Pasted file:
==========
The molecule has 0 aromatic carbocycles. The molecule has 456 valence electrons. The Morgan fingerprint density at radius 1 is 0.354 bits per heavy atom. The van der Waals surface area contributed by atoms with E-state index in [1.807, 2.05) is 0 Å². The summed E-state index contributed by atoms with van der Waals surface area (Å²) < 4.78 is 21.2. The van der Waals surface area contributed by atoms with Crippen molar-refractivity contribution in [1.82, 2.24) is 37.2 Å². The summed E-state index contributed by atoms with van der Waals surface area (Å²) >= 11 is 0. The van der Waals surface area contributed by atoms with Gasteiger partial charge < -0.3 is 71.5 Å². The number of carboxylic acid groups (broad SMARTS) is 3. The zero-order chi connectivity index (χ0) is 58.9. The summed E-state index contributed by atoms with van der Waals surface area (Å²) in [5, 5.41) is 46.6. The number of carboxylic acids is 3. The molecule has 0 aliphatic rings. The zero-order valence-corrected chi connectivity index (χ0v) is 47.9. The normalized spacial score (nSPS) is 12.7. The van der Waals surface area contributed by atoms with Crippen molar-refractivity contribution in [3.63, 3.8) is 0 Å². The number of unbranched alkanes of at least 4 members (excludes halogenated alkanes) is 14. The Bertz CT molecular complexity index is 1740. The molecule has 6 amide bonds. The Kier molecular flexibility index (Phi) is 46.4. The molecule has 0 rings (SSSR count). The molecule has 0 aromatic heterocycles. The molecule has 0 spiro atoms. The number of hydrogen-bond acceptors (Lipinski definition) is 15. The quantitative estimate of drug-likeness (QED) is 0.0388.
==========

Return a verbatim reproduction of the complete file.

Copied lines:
The molecule has 0 aromatic carbocycles. The molecule has 456 valence electrons. The Morgan fingerprint density at radius 1 is 0.354 bits per heavy atom. The van der Waals surface area contributed by atoms with E-state index in [1.807, 2.05) is 0 Å². The summed E-state index contributed by atoms with van der Waals surface area (Å²) < 4.78 is 21.2. The van der Waals surface area contributed by atoms with Crippen molar-refractivity contribution in [1.82, 2.24) is 37.2 Å². The summed E-state index contributed by atoms with van der Waals surface area (Å²) >= 11 is 0. The van der Waals surface area contributed by atoms with Gasteiger partial charge < -0.3 is 71.5 Å². The number of carboxylic acid groups (broad SMARTS) is 3. The zero-order chi connectivity index (χ0) is 58.9. The summed E-state index contributed by atoms with van der Waals surface area (Å²) in [5, 5.41) is 46.6. The number of carboxylic acids is 3. The molecule has 0 aliphatic rings. The zero-order valence-corrected chi connectivity index (χ0v) is 47.9. The normalized spacial score (nSPS) is 12.7. The van der Waals surface area contributed by atoms with Crippen molar-refractivity contribution in [3.63, 3.8) is 0 Å². The number of unbranched alkanes of at least 4 members (excludes halogenated alkanes) is 14. The Bertz CT molecular complexity index is 1740. The molecule has 6 amide bonds. The Kier molecular flexibility index (Phi) is 46.4. The molecule has 0 rings (SSSR count). The molecule has 0 aromatic heterocycles. The molecule has 0 spiro atoms. The number of hydrogen-bond acceptors (Lipinski definition) is 15. The quantitative estimate of drug-likeness (QED) is 0.0388.